League Conference: What For?
The League serves all 566 mayors in the state and about 13,000 elected and appointed municipal officials. Its goal is to “help communities do a better job of self-government” by sharing information on best practices and new laws and issues affecting municipal government. Everything from eminent domain to rising methamphetamine use is covered in the 97-page program for the 2006 conference, which takes place Nov. 14 through 17.
Mayor Sharon Robinson-Briggs will preside over one session on increasing the number of women in government and will take part in another on the future of affirmative action in local government, with panelists including Newark Mayor Cory Booker.
Former Plainfield councilman Jon Bramnick, now a state Assemblyman representing District 21, will be part of a session on “Lessons in Life, Laughter and Local Government.” Bramnick’s Wikipedia page documents not only his extensive governmental career, but also the fact that he is a stand-up comedian who was voted “Funniest Lawyer” four times.
Plainfield Planning Board attorney Michele Donato will be a panelist in an ongoing education session for experienced Board of Adjustment members and another session on land use questions for board members and municipal officials.
Neighboring Mayors Colleen Mahr of Fanwood and Martin Marks of Scotch Plains will lend their expertise to their peers. Mahr will speak on team building in government and Marks will address rising costs of employee benefits, pensions and healthcare.
Robert Casey, who served as interim city administrator for a while in Plainfield, will be on hand as executive director of the New Jersey Municipal Management Association for a consulting period Thursday.
A Wednesday session, “Ethics: Can We Restore the Public Trust?” may bring to mind new Plainfielder and former Gov. James E. McGreevey, who painted another picture of the League conference in his book, “The Confession.”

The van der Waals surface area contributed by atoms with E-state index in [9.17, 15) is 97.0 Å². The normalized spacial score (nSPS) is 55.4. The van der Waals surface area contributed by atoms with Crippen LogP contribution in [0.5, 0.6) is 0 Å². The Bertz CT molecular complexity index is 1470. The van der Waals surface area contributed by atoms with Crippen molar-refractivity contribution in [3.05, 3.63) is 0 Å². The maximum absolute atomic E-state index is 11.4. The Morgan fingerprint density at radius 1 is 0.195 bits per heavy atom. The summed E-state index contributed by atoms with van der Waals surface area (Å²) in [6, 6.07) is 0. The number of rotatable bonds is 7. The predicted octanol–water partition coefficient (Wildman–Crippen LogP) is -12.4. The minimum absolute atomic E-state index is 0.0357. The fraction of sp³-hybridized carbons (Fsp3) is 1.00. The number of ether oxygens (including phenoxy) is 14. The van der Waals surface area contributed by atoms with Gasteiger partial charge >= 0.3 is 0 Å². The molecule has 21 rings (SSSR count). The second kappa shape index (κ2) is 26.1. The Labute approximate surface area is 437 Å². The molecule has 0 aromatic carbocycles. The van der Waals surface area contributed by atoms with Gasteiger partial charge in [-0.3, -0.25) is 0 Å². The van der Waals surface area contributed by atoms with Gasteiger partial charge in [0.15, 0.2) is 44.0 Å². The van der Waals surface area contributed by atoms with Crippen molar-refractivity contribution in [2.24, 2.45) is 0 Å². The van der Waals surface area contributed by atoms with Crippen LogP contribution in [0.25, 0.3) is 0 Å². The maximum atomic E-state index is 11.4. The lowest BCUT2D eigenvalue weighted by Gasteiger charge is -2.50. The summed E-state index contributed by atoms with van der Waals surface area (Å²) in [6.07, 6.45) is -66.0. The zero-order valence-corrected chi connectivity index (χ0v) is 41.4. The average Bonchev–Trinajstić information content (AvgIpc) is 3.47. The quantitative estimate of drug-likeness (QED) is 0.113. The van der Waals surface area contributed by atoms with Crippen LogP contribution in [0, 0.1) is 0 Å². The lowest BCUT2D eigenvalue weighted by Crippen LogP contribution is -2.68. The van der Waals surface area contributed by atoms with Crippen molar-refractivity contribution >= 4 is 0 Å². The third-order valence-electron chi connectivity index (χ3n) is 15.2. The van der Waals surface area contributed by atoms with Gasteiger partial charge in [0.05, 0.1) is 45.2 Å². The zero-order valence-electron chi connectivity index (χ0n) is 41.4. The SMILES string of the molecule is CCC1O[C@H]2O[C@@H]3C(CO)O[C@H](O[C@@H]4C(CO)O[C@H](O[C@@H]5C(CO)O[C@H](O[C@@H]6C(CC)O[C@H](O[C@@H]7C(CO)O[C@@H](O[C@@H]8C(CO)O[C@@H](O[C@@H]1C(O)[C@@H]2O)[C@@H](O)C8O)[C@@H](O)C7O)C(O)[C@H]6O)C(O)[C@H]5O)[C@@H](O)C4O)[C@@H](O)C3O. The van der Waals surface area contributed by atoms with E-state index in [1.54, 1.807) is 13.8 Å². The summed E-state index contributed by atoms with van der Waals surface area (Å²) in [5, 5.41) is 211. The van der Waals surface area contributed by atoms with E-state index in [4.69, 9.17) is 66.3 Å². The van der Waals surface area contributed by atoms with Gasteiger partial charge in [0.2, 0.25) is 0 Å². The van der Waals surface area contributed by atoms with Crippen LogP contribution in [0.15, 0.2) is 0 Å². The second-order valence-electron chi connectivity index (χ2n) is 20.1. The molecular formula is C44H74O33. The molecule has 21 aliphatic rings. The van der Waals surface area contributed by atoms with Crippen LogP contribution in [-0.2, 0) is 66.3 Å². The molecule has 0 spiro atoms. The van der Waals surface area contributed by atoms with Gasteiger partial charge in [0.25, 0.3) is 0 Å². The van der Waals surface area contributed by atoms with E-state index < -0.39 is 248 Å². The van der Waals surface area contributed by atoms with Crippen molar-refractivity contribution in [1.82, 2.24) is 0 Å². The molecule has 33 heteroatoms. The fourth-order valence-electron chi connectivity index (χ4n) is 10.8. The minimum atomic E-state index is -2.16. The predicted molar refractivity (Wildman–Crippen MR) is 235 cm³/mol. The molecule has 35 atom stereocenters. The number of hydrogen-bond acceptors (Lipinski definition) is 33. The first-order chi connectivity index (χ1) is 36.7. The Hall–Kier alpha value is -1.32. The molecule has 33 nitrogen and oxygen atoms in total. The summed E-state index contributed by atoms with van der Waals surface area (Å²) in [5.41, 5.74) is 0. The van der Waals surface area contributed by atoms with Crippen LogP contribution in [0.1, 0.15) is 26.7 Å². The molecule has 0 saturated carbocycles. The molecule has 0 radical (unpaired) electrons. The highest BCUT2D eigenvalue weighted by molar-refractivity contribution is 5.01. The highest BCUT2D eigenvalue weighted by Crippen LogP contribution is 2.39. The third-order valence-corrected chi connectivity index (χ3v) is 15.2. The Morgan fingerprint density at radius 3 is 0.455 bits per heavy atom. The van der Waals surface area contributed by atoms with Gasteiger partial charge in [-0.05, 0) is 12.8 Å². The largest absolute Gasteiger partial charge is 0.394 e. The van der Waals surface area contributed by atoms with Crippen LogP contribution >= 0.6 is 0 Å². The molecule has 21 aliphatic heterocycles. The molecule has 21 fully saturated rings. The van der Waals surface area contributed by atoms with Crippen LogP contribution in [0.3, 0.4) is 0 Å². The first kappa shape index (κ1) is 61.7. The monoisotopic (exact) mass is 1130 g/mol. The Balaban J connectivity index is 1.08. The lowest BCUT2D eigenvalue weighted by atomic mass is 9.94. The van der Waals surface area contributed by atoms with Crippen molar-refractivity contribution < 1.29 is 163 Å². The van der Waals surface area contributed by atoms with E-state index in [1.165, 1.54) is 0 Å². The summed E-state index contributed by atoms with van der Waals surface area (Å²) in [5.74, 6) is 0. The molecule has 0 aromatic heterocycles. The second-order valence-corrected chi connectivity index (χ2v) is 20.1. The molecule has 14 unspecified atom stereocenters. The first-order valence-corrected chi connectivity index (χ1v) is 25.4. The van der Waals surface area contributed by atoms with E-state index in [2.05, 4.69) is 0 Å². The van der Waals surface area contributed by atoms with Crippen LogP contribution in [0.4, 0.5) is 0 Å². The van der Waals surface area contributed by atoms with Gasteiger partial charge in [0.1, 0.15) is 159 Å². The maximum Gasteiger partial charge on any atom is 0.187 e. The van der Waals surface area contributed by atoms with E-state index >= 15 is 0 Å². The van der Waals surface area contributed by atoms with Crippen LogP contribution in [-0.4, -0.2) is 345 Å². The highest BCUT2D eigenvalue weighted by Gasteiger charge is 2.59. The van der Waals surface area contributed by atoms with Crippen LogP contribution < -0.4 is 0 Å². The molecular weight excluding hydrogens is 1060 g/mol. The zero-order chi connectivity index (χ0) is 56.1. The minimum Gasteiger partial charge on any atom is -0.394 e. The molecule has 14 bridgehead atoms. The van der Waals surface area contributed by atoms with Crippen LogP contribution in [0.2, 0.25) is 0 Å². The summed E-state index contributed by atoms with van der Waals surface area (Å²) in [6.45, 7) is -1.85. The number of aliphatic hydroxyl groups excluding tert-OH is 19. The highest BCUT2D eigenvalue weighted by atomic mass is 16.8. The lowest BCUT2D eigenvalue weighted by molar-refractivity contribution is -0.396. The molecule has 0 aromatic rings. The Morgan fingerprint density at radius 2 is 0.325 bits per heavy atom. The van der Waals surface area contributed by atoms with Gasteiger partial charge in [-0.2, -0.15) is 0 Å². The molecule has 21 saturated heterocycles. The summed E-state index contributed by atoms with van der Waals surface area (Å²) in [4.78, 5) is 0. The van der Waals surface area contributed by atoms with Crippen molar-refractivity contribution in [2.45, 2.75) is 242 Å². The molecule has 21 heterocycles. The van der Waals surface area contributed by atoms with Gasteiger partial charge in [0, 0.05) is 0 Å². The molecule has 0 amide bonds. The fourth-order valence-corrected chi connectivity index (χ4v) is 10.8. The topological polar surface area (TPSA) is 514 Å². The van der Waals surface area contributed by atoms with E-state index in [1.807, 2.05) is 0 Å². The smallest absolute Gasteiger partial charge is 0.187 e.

The best-selling book portrays the conference as a “huge frat party” where attendees pay little attention to municipal issues but instead focus on hooking up for sex. Alienated by his closeted gay identity, McGreevey felt “alone with my secret.”
He ended up in an Irish pub drinking pints of Guinness and emerged at sunrise (what, no closing hour?) to “a feeling of epiphany” about the rules he would have to follow to become politically powerful.
“I knew I would have to lie for the rest of my life – and I knew I was capable of it,” he wrote.
Plaintalker recently did a Google search on John Lynch and found a glowing account of the former senator as PoliticsNJ’s “Politician of the Year” in 2001. The article featured Lynch’s role in molding McGreevey to political success. Presently, McGreevey is enjoying personal authenticity as a gay American and Lynch is headed for jail over corruption that preceded the laudatory article but did not emerge until this year.
Let us hope that the public trust can be restored to some degree and that McGreevey’s perceived dull issues of economic development and storm-water regulations at the League conference will be the real stuff of the gathering, along with property tax reform and other major problems.
Municipal government is a curious thing in that millions of citizens just expect it will work. Few come out to council meetings and only half or less even bother to vote for members of the governing body. This writer had had a special fascination with the fact that seven people in Plainfield make decisions affecting about 47,000 of their neighbors.
The idea that thousands of elected and appointed officials would gather for a serious annual examination of municipal issues still seems legitimate. For those who only want to party and hook up, we say, please attend the Wednesday session on ethics.